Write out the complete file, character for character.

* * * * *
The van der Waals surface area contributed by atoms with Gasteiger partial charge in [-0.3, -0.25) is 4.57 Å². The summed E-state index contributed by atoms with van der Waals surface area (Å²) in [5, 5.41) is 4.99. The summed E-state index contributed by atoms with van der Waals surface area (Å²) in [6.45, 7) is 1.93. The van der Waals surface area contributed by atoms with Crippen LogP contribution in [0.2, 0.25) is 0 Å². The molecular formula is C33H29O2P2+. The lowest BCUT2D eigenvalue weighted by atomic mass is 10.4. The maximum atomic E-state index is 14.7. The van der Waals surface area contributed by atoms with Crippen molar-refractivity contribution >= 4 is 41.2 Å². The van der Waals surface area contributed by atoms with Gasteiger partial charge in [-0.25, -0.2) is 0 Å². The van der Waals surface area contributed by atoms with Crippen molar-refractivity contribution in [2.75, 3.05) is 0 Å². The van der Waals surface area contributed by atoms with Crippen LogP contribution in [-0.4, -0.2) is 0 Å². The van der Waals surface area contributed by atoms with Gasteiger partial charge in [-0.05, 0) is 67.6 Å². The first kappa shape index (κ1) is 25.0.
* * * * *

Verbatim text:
The van der Waals surface area contributed by atoms with Gasteiger partial charge in [-0.3, -0.25) is 4.57 Å². The summed E-state index contributed by atoms with van der Waals surface area (Å²) in [5, 5.41) is 4.99. The summed E-state index contributed by atoms with van der Waals surface area (Å²) in [6.45, 7) is 1.93. The van der Waals surface area contributed by atoms with Crippen LogP contribution in [0.2, 0.25) is 0 Å². The molecular formula is C33H29O2P2+. The lowest BCUT2D eigenvalue weighted by atomic mass is 10.4. The maximum atomic E-state index is 14.7. The van der Waals surface area contributed by atoms with Crippen molar-refractivity contribution >= 4 is 41.2 Å². The van der Waals surface area contributed by atoms with Gasteiger partial charge in [-0.25, -0.2) is 0 Å². The van der Waals surface area contributed by atoms with Crippen molar-refractivity contribution in [2.75, 3.05) is 0 Å². The van der Waals surface area contributed by atoms with Crippen LogP contribution in [-0.4, -0.2) is 0 Å². The van der Waals surface area contributed by atoms with Gasteiger partial charge in [-0.05, 0) is 67.6 Å². The first kappa shape index (κ1) is 25.0.